The Aftermath of the Boston Bombing
Over a week has lapsed since two bombs placed at the feet of a cheering crowd in Boston detonated, killing three, maiming two-hundred nineteen and traumatizing multitudes. The impacts were experienced far and wide, due in large part, to the presence of so many cameras and social media. Most news outlets, trying to stand out among competitors, were caught up in the same frenzy as people posting on Facebook, Twitter, Reddit, etc., sometimes blathering comparable amounts of misinformation.
One suspect is dead. Another wounded and in custody. They were both born in the Caucasus. They are, quite literally, Caucasian. And now comes the politics and the postmortems.
Not since the attacks on the World Trade Towers have Americans had the opportunity to become so immersed in a real-life drama as it unfolded. The investigation, identification of the suspects, pursuit and violent conclusion unfolded in real time over five days (a relatively short span) providing the spectacle and drama that viewers and, consequently, the media crave.
Many people have stepped back beyond the online sleuthing and conspiracy theories and consider what our reactions to this violence says about us.
Tim Wise (Tim Wise: On White Privilege) predicted before the suspects were identified that the the cultural assumptions of privilege would be revealed in the way we discuss culpability. His piece, Terrorism and Privilege: Understanding the Power of Whiteness explores the double standard we apply to terror suspects based on culture and race.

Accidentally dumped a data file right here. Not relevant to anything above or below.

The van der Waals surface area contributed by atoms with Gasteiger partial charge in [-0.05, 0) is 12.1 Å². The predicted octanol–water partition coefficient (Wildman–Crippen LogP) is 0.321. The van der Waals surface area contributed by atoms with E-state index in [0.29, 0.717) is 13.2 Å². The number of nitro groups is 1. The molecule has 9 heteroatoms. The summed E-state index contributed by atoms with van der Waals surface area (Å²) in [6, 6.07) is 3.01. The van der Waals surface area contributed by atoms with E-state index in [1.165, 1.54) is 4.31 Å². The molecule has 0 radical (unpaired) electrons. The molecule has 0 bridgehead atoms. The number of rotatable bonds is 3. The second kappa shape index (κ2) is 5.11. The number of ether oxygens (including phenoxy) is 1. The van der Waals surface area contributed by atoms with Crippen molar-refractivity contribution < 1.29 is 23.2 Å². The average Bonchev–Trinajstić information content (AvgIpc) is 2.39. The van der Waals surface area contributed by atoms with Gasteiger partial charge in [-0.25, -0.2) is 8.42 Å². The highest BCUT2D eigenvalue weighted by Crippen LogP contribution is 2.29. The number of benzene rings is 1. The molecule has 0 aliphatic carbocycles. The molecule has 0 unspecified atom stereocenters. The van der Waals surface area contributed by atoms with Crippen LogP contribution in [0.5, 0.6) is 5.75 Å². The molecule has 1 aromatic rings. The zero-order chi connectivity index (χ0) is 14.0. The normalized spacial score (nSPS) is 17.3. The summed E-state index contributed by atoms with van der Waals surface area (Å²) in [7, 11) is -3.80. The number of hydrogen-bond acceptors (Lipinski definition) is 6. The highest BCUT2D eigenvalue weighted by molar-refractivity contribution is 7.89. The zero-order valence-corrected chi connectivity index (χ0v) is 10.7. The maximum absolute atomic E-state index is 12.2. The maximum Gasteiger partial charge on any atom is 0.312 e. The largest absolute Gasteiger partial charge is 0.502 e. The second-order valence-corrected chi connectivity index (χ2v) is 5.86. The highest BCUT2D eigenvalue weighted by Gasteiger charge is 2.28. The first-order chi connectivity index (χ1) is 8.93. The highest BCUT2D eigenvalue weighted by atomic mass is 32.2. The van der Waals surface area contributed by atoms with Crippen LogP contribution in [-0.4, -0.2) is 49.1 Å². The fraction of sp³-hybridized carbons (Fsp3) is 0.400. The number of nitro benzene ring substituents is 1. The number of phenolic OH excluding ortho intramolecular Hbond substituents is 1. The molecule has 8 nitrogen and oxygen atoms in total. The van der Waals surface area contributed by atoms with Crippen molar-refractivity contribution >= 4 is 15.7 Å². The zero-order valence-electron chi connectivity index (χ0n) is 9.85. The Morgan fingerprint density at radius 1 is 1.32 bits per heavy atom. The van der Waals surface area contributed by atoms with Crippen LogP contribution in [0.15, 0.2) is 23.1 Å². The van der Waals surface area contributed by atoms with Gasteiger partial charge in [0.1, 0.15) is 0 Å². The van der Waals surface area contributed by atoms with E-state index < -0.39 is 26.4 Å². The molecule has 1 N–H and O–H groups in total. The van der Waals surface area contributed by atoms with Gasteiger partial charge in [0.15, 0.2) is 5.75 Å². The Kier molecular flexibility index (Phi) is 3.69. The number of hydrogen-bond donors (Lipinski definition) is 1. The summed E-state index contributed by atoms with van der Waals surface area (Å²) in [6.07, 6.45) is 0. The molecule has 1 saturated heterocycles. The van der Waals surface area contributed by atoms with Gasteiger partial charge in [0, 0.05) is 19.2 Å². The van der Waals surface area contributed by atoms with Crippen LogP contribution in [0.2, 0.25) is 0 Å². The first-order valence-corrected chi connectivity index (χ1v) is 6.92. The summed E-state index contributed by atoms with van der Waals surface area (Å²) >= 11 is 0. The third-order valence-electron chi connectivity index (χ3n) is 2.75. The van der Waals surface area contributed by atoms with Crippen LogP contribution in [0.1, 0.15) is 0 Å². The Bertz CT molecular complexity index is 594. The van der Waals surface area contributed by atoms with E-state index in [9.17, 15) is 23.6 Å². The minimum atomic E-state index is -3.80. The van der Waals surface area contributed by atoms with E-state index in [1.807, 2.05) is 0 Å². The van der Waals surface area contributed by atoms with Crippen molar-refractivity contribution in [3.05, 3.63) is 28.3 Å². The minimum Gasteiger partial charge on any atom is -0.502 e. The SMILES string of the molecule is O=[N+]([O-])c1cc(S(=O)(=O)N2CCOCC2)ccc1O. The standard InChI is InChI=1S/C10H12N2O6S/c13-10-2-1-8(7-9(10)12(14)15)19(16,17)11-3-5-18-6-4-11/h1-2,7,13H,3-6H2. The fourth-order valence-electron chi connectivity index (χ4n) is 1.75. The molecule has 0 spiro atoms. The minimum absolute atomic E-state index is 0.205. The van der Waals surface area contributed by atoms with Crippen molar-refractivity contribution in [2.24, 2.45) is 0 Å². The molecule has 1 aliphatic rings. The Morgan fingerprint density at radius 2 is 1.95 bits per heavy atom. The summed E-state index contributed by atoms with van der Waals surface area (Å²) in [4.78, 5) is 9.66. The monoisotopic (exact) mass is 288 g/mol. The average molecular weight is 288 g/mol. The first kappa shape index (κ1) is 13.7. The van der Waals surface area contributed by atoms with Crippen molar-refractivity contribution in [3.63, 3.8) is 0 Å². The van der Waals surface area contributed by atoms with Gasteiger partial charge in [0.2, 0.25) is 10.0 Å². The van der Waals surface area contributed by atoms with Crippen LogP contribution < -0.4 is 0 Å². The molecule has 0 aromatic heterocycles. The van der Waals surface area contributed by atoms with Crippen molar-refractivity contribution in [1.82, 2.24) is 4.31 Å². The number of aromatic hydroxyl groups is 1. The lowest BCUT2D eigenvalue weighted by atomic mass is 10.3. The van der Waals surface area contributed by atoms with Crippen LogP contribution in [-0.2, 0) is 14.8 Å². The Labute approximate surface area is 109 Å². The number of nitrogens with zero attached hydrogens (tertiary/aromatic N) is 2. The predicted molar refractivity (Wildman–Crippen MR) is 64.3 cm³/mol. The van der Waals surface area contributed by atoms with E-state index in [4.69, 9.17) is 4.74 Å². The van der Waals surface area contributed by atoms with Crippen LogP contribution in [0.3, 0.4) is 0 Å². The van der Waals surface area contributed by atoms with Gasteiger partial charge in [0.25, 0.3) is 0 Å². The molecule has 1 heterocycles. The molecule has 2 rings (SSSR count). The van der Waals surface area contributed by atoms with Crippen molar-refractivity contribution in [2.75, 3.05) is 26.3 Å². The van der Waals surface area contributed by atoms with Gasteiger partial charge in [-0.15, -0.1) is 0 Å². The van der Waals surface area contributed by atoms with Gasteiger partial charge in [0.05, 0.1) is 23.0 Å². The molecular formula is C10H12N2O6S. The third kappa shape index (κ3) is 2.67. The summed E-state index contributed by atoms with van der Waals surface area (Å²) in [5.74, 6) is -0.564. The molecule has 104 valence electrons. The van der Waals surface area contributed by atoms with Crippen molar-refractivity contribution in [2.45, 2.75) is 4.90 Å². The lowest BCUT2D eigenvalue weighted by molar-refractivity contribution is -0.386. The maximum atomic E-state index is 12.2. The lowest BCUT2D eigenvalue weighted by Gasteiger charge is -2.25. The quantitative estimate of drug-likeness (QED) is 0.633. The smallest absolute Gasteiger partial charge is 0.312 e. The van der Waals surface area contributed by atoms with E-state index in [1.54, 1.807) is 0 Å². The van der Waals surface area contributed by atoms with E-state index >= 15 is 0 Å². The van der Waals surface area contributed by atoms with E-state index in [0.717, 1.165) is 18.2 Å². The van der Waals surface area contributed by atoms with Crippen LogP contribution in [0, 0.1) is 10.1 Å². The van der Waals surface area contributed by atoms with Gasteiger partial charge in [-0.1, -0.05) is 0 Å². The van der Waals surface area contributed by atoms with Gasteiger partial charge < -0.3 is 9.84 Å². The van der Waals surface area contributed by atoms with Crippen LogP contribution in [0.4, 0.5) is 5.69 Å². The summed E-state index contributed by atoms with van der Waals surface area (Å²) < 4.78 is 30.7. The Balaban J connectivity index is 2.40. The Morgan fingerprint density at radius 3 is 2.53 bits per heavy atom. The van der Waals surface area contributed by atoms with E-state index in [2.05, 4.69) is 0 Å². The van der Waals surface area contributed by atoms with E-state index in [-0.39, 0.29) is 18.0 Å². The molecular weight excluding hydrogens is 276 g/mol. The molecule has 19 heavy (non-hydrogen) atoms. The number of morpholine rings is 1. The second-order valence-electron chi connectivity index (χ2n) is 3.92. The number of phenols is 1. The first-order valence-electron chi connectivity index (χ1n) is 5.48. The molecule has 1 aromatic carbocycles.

Dave Zirin (Not Just a Game: Power, Politics & American Sports) wrote twice in The Nation on the Boston Marathon as a symbol of transformation. In The Boston Marathon: All My Tears, All My Love Zirin reminded us of the story of Katherine Switzer defying popular opinion and race officials by being the first woman to run in the Marathon and, in doing so, making a bold political statement and making history. In Why We Must Protect Next Year’s Boston Marathon From Ourselves he cautions that we should resist submission to excessive martial control and trading off individual rights for a false sense of security.
Jack Shaheen (Reel Bad Arabs) responded to the vilification of Muslims by the press that quickly followed the attacks. He was specifically discussing the New York Post’s front page that erroneously identified two young men, one who was of Moroccan dissent, as suspects. (IOS users can see the video here)
Matt Sienkiewicz (Live From Bethlehem) writing in EAWorldView cautions those who might be inclined to think of the Boston Marathon attacks “in perspective” to appreciate that horror is not a relative experience.
“Yes, it would be very good to have more sympathy for, and more actively help, those who suffer. But a step towards this is, I believe, to realize what suffering is and how unacceptable it is to live with, even for a moment.”
Mike Madrigal of the Atlantic deconstructs the social media phenomenon that resulted in identifying in error a missing Brown student and a non-existent cohort, Mike Mulugeta, as the suspects: It Wasn’t Sunil Tripathi: The Anatomy of a Misinformation Disaster.
“….I just don’t understand what happened last night. A piece of evidence that fit a narrative some people really wanted to believe was conjured into existence and there was no stopping its spread.”